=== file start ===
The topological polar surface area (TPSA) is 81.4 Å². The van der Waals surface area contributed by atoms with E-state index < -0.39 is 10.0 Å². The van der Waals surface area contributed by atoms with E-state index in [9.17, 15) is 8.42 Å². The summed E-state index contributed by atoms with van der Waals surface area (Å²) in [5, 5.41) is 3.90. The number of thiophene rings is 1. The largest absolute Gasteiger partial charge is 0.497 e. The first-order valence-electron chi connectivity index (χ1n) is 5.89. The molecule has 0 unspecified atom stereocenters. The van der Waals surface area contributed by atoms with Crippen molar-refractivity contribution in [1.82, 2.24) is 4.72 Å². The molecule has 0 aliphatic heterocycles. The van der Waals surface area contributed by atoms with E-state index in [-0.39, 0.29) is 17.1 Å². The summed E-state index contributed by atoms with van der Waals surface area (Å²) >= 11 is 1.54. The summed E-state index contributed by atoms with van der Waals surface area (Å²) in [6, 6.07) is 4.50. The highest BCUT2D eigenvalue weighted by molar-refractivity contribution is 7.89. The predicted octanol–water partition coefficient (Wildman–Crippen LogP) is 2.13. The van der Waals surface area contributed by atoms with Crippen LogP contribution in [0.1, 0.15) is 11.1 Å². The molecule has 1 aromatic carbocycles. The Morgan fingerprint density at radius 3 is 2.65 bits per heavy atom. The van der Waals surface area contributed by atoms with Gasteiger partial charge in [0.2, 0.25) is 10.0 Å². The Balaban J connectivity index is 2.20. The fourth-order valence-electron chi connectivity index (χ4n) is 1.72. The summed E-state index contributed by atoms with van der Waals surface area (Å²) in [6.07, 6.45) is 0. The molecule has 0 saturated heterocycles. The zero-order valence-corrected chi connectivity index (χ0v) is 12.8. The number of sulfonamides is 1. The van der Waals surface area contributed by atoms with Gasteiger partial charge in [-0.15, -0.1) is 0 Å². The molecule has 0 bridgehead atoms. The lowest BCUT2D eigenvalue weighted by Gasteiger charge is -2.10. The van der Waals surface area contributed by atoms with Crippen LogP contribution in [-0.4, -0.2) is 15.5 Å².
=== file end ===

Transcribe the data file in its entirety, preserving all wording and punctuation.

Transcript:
The topological polar surface area (TPSA) is 81.4 Å². The van der Waals surface area contributed by atoms with E-state index < -0.39 is 10.0 Å². The van der Waals surface area contributed by atoms with E-state index in [9.17, 15) is 8.42 Å². The summed E-state index contributed by atoms with van der Waals surface area (Å²) in [5, 5.41) is 3.90. The number of thiophene rings is 1. The largest absolute Gasteiger partial charge is 0.497 e. The first-order valence-electron chi connectivity index (χ1n) is 5.89. The molecule has 0 unspecified atom stereocenters. The van der Waals surface area contributed by atoms with Crippen molar-refractivity contribution in [1.82, 2.24) is 4.72 Å². The molecule has 0 aliphatic heterocycles. The van der Waals surface area contributed by atoms with E-state index in [-0.39, 0.29) is 17.1 Å². The summed E-state index contributed by atoms with van der Waals surface area (Å²) >= 11 is 1.54. The summed E-state index contributed by atoms with van der Waals surface area (Å²) in [6, 6.07) is 4.50. The highest BCUT2D eigenvalue weighted by molar-refractivity contribution is 7.89. The predicted octanol–water partition coefficient (Wildman–Crippen LogP) is 2.13. The van der Waals surface area contributed by atoms with Crippen LogP contribution in [0.1, 0.15) is 11.1 Å². The molecule has 1 aromatic carbocycles. The Morgan fingerprint density at radius 3 is 2.65 bits per heavy atom. The van der Waals surface area contributed by atoms with Gasteiger partial charge in [0.2, 0.25) is 10.0 Å². The Balaban J connectivity index is 2.20. The fourth-order valence-electron chi connectivity index (χ4n) is 1.72. The summed E-state index contributed by atoms with van der Waals surface area (Å²) in [6.07, 6.45) is 0. The molecule has 0 saturated heterocycles. The zero-order valence-corrected chi connectivity index (χ0v) is 12.8. The number of sulfonamides is 1. The van der Waals surface area contributed by atoms with Gasteiger partial charge in [-0.15, -0.1) is 0 Å². The molecule has 0 bridgehead atoms. The lowest BCUT2D eigenvalue weighted by Gasteiger charge is -2.10. The van der Waals surface area contributed by atoms with Crippen LogP contribution in [-0.4, -0.2) is 15.5 Å².